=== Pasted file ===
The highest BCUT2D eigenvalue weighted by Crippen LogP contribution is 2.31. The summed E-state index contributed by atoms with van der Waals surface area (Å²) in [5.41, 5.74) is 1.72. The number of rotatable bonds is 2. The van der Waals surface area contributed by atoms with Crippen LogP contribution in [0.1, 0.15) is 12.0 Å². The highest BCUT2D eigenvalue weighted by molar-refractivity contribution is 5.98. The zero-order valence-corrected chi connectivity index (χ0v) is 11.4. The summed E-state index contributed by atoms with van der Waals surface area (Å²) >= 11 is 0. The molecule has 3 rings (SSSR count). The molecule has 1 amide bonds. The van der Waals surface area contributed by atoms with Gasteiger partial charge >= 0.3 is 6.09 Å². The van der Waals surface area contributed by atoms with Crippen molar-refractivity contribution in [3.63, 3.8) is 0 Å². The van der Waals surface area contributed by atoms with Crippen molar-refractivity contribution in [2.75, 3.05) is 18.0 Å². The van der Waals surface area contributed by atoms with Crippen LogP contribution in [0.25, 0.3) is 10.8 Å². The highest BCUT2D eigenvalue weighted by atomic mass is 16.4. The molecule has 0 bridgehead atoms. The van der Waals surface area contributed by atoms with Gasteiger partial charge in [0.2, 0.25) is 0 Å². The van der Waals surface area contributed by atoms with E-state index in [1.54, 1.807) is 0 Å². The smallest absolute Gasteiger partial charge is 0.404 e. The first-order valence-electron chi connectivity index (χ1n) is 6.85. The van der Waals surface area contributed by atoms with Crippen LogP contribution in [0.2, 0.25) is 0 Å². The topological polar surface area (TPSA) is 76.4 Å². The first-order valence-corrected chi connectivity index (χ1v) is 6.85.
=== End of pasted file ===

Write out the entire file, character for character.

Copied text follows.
The highest BCUT2D eigenvalue weighted by Crippen LogP contribution is 2.31. The summed E-state index contributed by atoms with van der Waals surface area (Å²) in [5.41, 5.74) is 1.72. The number of rotatable bonds is 2. The van der Waals surface area contributed by atoms with Crippen LogP contribution in [0.1, 0.15) is 12.0 Å². The highest BCUT2D eigenvalue weighted by molar-refractivity contribution is 5.98. The zero-order valence-corrected chi connectivity index (χ0v) is 11.4. The summed E-state index contributed by atoms with van der Waals surface area (Å²) >= 11 is 0. The molecule has 3 rings (SSSR count). The molecule has 1 amide bonds. The van der Waals surface area contributed by atoms with Gasteiger partial charge >= 0.3 is 6.09 Å². The van der Waals surface area contributed by atoms with Crippen molar-refractivity contribution in [3.63, 3.8) is 0 Å². The van der Waals surface area contributed by atoms with Crippen molar-refractivity contribution in [2.75, 3.05) is 18.0 Å². The van der Waals surface area contributed by atoms with Crippen LogP contribution in [0.25, 0.3) is 10.8 Å². The highest BCUT2D eigenvalue weighted by atomic mass is 16.4. The molecule has 0 bridgehead atoms. The van der Waals surface area contributed by atoms with Gasteiger partial charge in [0.2, 0.25) is 0 Å². The van der Waals surface area contributed by atoms with E-state index in [1.54, 1.807) is 0 Å². The smallest absolute Gasteiger partial charge is 0.404 e. The first-order valence-electron chi connectivity index (χ1n) is 6.85. The van der Waals surface area contributed by atoms with Crippen LogP contribution in [0.2, 0.25) is 0 Å². The topological polar surface area (TPSA) is 76.4 Å². The first-order valence-corrected chi connectivity index (χ1v) is 6.85.